A cynic will tell you that boards perform two main functions: first, to act as a marketing tool to sell the company and its management team to outside investors; and, second, to engage in periodic self-evaluation.

You don’t have to be that much of a cynic to agree that this conference serves the same two functions at a country level. It is a way to showcase the state of corporate governance in Italy. And it is a way to reflect upon its performance and to see whether it can do even better.

My introduction to the panel discussion will lean more on the side of self-evaluation. I will give you a few thoughts on what functions boards perform, what forms the dialogue with shareholders takes, how boards are composed, and whether there is room for improvement.

To start with, what is corporate governance about?

Nowadays, the essential function of corporate governance is to ensure fruitful cooperation and mutual trust between outside investors and insiders. Outside investors have a necessarily standardized view of portfolio companies, based as it is on (a) publicly available information; (b) the signals that come from stock market prices; and (c) analysts’ reports building upon comparisons with similar companies. Insiders, in turn, ie top managers and/or (as is often the case in Italy) dominant shareholders, have their own idiosyncratic and entrepreneurial vision about the company and its future, which may well be swayed by cognitive biases and conflicts of interest, but still is absolutely essential for the company to thrive.  

Arguably, in a business world ever more dominated by disruptive innovation in all possible industries, the knowledge gap between insiders and outsiders is widening across the board. In today’s economy, you can’t succeed if you’re not innovative. You are not innovative if you’re not unique. You don’t stay innovative if, to retain your competitive advantage, you are not somewhat secretive about your plans and strategies. Very often, to stay competitive, you have to purchase ready-made innovation by acquiring rapidly growing and potentially disruptive businesses.

The takeaway is that share prices are becoming both a rougher measure of a company’s prospects, because of the difficulty of valuing companies in a context of pervasively disruptive innovation, and also more relevant for dominant shareholders, as strategic external growth opportunities may only be available via stock-for-stock acquisitions. The curb on external growth via stock-for-stock acquisitions which comes from dominant shareholders’ desire not to lose control may today be less significant in Italy than in the past thanks to new opportunities to deviate from one share one vote.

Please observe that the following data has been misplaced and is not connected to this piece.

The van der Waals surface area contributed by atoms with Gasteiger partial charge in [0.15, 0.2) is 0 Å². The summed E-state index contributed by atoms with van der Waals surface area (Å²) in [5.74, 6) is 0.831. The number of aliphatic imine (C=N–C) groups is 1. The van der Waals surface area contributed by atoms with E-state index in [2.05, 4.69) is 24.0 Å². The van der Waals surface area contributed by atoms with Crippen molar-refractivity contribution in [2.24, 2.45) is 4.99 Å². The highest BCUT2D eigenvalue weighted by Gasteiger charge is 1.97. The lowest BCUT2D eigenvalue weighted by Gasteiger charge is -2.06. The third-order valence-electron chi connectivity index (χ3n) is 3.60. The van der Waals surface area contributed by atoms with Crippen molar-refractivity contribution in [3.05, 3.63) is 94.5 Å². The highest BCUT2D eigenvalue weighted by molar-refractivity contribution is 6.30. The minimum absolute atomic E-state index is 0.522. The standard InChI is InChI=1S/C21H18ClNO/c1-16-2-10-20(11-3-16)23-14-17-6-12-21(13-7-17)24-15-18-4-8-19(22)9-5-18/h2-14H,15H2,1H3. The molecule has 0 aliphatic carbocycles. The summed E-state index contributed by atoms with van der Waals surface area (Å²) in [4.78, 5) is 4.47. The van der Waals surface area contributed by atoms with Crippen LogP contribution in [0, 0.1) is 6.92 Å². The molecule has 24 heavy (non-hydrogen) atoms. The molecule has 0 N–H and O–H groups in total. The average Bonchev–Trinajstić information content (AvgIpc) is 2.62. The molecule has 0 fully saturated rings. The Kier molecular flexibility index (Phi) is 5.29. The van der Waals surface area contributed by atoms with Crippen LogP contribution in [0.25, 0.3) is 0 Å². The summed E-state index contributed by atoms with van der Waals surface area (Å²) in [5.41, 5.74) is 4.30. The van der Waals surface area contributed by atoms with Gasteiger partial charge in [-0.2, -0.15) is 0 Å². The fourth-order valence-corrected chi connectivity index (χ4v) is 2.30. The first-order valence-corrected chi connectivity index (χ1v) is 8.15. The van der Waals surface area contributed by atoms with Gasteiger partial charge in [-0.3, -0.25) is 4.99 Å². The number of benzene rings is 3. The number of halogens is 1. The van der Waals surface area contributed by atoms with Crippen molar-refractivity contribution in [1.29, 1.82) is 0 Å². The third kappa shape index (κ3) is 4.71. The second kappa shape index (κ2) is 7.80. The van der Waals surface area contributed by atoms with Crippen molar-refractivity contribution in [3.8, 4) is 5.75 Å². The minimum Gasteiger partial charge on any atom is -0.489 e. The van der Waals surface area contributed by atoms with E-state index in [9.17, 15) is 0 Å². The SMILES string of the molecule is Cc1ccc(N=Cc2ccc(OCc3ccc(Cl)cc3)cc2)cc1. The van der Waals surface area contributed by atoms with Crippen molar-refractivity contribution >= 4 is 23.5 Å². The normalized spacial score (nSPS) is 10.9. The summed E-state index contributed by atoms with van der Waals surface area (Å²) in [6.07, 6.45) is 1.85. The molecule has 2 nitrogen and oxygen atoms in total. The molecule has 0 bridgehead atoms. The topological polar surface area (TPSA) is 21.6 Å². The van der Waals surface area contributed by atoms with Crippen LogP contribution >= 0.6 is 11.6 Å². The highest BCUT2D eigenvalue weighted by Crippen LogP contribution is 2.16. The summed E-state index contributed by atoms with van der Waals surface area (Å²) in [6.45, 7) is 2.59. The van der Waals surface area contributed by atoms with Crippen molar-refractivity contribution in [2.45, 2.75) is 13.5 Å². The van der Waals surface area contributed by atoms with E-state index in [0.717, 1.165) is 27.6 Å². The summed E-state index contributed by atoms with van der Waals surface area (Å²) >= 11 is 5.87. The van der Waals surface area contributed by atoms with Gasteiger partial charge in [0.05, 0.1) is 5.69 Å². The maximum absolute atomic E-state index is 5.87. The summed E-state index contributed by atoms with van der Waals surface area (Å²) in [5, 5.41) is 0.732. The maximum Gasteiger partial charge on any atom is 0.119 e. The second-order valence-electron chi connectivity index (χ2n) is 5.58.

In such a context, the need for smooth and ongoing communication channels between outside shareholders and companies is ever greater.

Cynicism aside, what roles do boards perform today?

Looking at international best practices, boards perform three main functions. First of all, boards manage. More precisely, as the UK corporate governance code puts it, boards are engaged in high-level management: they set strategy, they ensure leadership, and they define a company’s values. Secondly, boards monitor: as one would put it by looking at US practices, the board hires, monitors, and, as the case may be, fires the CEO. In addition, a board, or a committee thereof, is in charge where a conflict of interests arises, be it about compensation setting or conflicted transactions. Thirdly, according to the literature, boards mediate between shareholders and other constituencies. In the real world, however, boards are much more in the business of mediating between enterpreneurial controllers (managers and/or dominant shareholders) and outside investors. The UK Corporate Governance Code identifies engaging in a dialogue with shareholders as one of the main functions of boards.